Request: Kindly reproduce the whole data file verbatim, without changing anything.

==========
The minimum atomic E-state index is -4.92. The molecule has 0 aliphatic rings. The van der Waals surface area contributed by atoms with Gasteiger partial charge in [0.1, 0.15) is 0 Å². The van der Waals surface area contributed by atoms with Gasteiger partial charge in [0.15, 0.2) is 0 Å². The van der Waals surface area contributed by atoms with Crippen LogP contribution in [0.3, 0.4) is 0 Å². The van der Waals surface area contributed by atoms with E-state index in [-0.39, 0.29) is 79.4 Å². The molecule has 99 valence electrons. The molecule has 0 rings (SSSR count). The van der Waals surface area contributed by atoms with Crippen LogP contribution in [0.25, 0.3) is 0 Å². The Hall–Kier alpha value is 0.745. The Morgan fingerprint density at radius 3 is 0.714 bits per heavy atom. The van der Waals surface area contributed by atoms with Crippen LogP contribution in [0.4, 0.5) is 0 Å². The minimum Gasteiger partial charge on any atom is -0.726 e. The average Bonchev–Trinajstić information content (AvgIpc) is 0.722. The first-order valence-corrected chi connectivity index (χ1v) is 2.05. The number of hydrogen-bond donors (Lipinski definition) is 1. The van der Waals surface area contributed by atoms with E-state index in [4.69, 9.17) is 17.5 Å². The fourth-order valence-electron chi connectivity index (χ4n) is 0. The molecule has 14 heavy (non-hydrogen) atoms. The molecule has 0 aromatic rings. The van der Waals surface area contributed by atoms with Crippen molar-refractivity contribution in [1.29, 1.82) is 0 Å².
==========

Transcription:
The minimum atomic E-state index is -4.92. The molecule has 0 aliphatic rings. The van der Waals surface area contributed by atoms with Gasteiger partial charge in [0.1, 0.15) is 0 Å². The van der Waals surface area contributed by atoms with Gasteiger partial charge in [0.15, 0.2) is 0 Å². The van der Waals surface area contributed by atoms with Crippen LogP contribution in [0.3, 0.4) is 0 Å². The van der Waals surface area contributed by atoms with E-state index in [-0.39, 0.29) is 79.4 Å². The molecule has 99 valence electrons. The molecule has 0 rings (SSSR count). The van der Waals surface area contributed by atoms with Crippen LogP contribution in [0.25, 0.3) is 0 Å². The Hall–Kier alpha value is 0.745. The Morgan fingerprint density at radius 3 is 0.714 bits per heavy atom. The van der Waals surface area contributed by atoms with Crippen LogP contribution in [0.4, 0.5) is 0 Å². The minimum Gasteiger partial charge on any atom is -0.726 e. The average Bonchev–Trinajstić information content (AvgIpc) is 0.722. The first-order valence-corrected chi connectivity index (χ1v) is 2.05. The number of hydrogen-bond donors (Lipinski definition) is 1. The van der Waals surface area contributed by atoms with E-state index in [4.69, 9.17) is 17.5 Å². The fourth-order valence-electron chi connectivity index (χ4n) is 0. The molecule has 14 heavy (non-hydrogen) atoms. The molecule has 0 aromatic rings. The van der Waals surface area contributed by atoms with Crippen molar-refractivity contribution in [1.29, 1.82) is 0 Å².